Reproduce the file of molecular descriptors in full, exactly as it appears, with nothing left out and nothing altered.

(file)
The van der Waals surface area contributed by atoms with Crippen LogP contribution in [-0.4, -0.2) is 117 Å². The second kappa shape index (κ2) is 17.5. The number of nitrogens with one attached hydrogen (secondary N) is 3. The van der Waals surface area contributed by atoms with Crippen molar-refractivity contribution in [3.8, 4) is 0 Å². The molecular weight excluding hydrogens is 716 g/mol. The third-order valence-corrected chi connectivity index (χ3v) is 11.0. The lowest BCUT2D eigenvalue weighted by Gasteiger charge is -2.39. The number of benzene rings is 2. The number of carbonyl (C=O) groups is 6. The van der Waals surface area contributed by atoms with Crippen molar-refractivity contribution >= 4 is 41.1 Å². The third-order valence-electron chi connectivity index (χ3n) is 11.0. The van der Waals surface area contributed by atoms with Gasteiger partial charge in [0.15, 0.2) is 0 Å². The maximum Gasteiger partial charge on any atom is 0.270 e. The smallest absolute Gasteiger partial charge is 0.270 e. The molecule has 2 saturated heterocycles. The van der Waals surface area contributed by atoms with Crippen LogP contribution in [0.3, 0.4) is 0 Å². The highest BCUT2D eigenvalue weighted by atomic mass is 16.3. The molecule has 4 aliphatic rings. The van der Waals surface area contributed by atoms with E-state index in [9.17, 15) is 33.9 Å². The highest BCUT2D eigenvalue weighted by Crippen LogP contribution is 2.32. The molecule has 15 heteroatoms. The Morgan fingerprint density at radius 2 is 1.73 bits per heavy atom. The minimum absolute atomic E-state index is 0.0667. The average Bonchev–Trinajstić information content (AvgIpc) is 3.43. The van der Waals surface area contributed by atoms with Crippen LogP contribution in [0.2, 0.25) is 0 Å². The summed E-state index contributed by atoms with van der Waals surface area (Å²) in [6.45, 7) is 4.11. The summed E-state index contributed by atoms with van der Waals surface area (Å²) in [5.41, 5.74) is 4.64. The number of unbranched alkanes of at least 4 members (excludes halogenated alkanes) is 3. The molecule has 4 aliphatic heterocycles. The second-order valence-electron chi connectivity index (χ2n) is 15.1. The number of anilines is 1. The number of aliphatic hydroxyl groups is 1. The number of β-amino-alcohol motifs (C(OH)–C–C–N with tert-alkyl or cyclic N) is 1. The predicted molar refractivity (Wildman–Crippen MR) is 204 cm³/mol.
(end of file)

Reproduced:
The van der Waals surface area contributed by atoms with Crippen LogP contribution in [-0.4, -0.2) is 117 Å². The second kappa shape index (κ2) is 17.5. The number of nitrogens with one attached hydrogen (secondary N) is 3. The van der Waals surface area contributed by atoms with Crippen molar-refractivity contribution in [3.8, 4) is 0 Å². The molecular weight excluding hydrogens is 716 g/mol. The third-order valence-corrected chi connectivity index (χ3v) is 11.0. The lowest BCUT2D eigenvalue weighted by Gasteiger charge is -2.39. The number of benzene rings is 2. The number of carbonyl (C=O) groups is 6. The van der Waals surface area contributed by atoms with Crippen molar-refractivity contribution >= 4 is 41.1 Å². The third-order valence-electron chi connectivity index (χ3n) is 11.0. The van der Waals surface area contributed by atoms with Gasteiger partial charge in [0.15, 0.2) is 0 Å². The maximum Gasteiger partial charge on any atom is 0.270 e. The smallest absolute Gasteiger partial charge is 0.270 e. The molecule has 2 saturated heterocycles. The van der Waals surface area contributed by atoms with Crippen LogP contribution in [0.3, 0.4) is 0 Å². The highest BCUT2D eigenvalue weighted by atomic mass is 16.3. The molecule has 4 aliphatic rings. The van der Waals surface area contributed by atoms with E-state index in [9.17, 15) is 33.9 Å². The highest BCUT2D eigenvalue weighted by Crippen LogP contribution is 2.32. The molecule has 15 heteroatoms. The Morgan fingerprint density at radius 2 is 1.73 bits per heavy atom. The minimum absolute atomic E-state index is 0.0667. The average Bonchev–Trinajstić information content (AvgIpc) is 3.43. The van der Waals surface area contributed by atoms with Crippen LogP contribution in [0.2, 0.25) is 0 Å². The summed E-state index contributed by atoms with van der Waals surface area (Å²) in [6.45, 7) is 4.11. The summed E-state index contributed by atoms with van der Waals surface area (Å²) in [5.41, 5.74) is 4.64. The number of unbranched alkanes of at least 4 members (excludes halogenated alkanes) is 3. The molecule has 4 aliphatic heterocycles. The second-order valence-electron chi connectivity index (χ2n) is 15.1. The number of anilines is 1. The number of aliphatic hydroxyl groups is 1. The number of β-amino-alcohol motifs (C(OH)–C–C–N with tert-alkyl or cyclic N) is 1. The predicted molar refractivity (Wildman–Crippen MR) is 204 cm³/mol.